AS RECORDED IN:
COMMEMORATIVE BIOGRAPHICAL RECORD OF
TOLLAND AND WINDHAM COUNTIES CONNECTICUT.
BIOGRAPHICAL SKETCHES OF PROMINENT AND
REPRESENTATIVE CITIZENS AND OF MANY OF THE EARLY SETTLED FAMILIES
PUBLISHER: J.H.BEERS & CO., CHICAGO; 1903 P. 1227
THEODORE BERR is known as the leading blacksmith in Ellington, Tolland county, and is one of the most popular and respected citizens of that municipality. Mr. Berr was born in the village of Somerfeldt, province of Brandenburg, Prussia.
Gustave Berr, the father of Theodore, was a nail maker in Prussia, and came to the United States, bringing his family with him. Locating at Rockville, he found employment in the woolen mill, and died there at the age of seventy-one years. Paulina Rich, his wife, survived him one year, and their children were: (1) Julius, who was married in Prussia, is a minister, and is now a member of the faculty of the Baldwin Wallace University, at Berea, Ohio; (2) Maria, who married Fred Blank, a merchant, and after his death, Emil Heyne, also a merchant; (3) Emil, for a time engaged in the woolen manufacture at Malvern, Ohio, and now a music dealer in Pekin, Ill., who was married to Lucy Hillerman; (4) August, for a time with his brother at Malvern, Ohio, but now the superintendent of an extensive woolen mill at San Francisco, married to Julia Arbeider; (5) Theodore; (6) Gustave, married to Carrie A. Beck, and a boss weaver in the New England Mills at Rockville.
Theodore Berr was born April 14, 1851, and had but a few advantages in the schools of his native land, where his education was secured. When he was thirteen years old he accompanied his parents to this country, making the voyage from Hamburg on the ship "Germania." They were twelve days on the water, landed in New York, and made their way directly to Rockville, where young Theodore found work as an errand boy in the new England mills, where in after years he learned the trade of weaver. He concluded, however, when a young man, that he would rather be a blacksmith, and learned that trade of Horace Treat. He worked two years for that gentleman, receiving fifty dollars a year and his board. At the expiration of that time he became an employe of Banning & Southard, and remained with them for several years. Coming to Ellington at the end of his engagement with this firm, he was employed by Martin Richenberger, who had a shop on the site of Mr. Berr's present shop. At the end of fifteen months he left the services of this gentleman, and went to Malvern, where his brothers were engaged in business, and remained in that town for six years. He had bought a shop, but sold it and returned to Ellington in May, 1879, to the shop in which he is now the sole owner and proprietor. There he has since been engaged in blacksmithing and wood repairing work. Success has crowned his efforts, and he is known as an industrious and honest workman, whose word may be depended on in every particular.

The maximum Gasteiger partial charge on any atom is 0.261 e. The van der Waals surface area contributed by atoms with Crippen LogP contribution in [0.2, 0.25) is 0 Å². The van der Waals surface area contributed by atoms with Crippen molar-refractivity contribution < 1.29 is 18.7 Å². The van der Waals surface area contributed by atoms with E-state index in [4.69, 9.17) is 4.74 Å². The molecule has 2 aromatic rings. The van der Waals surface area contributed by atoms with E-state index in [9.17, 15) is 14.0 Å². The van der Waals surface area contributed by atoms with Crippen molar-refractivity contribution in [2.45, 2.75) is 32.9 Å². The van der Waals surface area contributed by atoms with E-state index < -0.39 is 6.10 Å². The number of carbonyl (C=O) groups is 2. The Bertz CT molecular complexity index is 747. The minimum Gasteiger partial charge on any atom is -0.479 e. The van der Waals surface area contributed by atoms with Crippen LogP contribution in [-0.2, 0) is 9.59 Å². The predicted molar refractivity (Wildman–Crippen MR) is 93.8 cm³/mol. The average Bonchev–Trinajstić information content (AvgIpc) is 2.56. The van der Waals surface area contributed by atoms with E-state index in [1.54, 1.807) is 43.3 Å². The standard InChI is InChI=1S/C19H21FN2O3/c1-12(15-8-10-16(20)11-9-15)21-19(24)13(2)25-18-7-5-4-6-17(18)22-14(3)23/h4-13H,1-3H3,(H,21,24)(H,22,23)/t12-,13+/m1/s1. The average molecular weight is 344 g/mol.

Mr. Berr was married May 27, 1875, in Canton, Ohio, by the Rev. Peter Holbrook, to Samantha Alice Smith, born Feb. 7, 1858, in Osnaburg, Stark Co., Ohio. She is the daughter of John and Maggie (Caylor) Smith. Her father was a laborer who died when she was six months old. The widow married for her second husband, Henry Geip. She died in April, 1856 (**see footnote**), at the age of fifty-two years. The children of John and Maggie Smith were: Simon, who died at the age of eleven years; Mary, who died when nine years old; Frederick who married Maggie Brigle, and was a blacksmith at Malvern; Samantha Alice. By the first marriage of the father of Mrs. Berr were born: John C., a mechanic in Canton, Ohio, whose wife was Lucinda Voy; Kate, the wife of John Myers, who lives at Massillon, Ohio; Anna J., the widow of James Waters, who lives at Canton, Ohio.
Theodore Berr and his wife are parents to the following family: Gustave F., born June 17, 1876; Gertrude B. P., born May 13, 1878, the wife of Linwood R. Campbell, and the mother of one daughter, S. Ellen M., born Aug. 13, 1896; Margaret T. A., born May 13, 1880, the wife of Charles W. Wiers, of Rockville; Hattie R. M., born May 21, 1882, a graduate of the high school in Rockville in 1900, and a teacher in Ellington, who is a working and valuable member of the Congregational Church, and also in the Grange, in which she has held official station; Charles H. T., born July 14, 1885; Samantha A., born Aug. 8, 1889, who died Aug. 15 of the same year; Emma C. L., born Jan. 21, 1893.
Mr. Berr is a Republican, and is a member of the United Order of the Golden Cross, Safety Commandery, No. 291, of Rockville. He attends the services of the Congregational Church, of which his wife and daughter Hattie, and sons, Gustave and Charles are members.
Mr. Berr is a quiet and hard-working man, and assisted by his noble wife has accumulated a handsome competence besides rearing a fine family of children. He owns his shop and three houses, one of which formerly belonged to John Hall, and was used for a boarding school. Mr. Berr also owns a few acres of land, on which he grows tobacco and garden truck, and which is now managed by his son. The home in which he lives is a hospitable one, and their many friends find a cheerful welcome from the various members of this family.
**Footnote: there is definitely something wrong in this paragraph either with the dates, the content or both. What I am seeing is that Samantha was born in 1858 but her mother died in 1856.
Reproduced by: Linda Pingel
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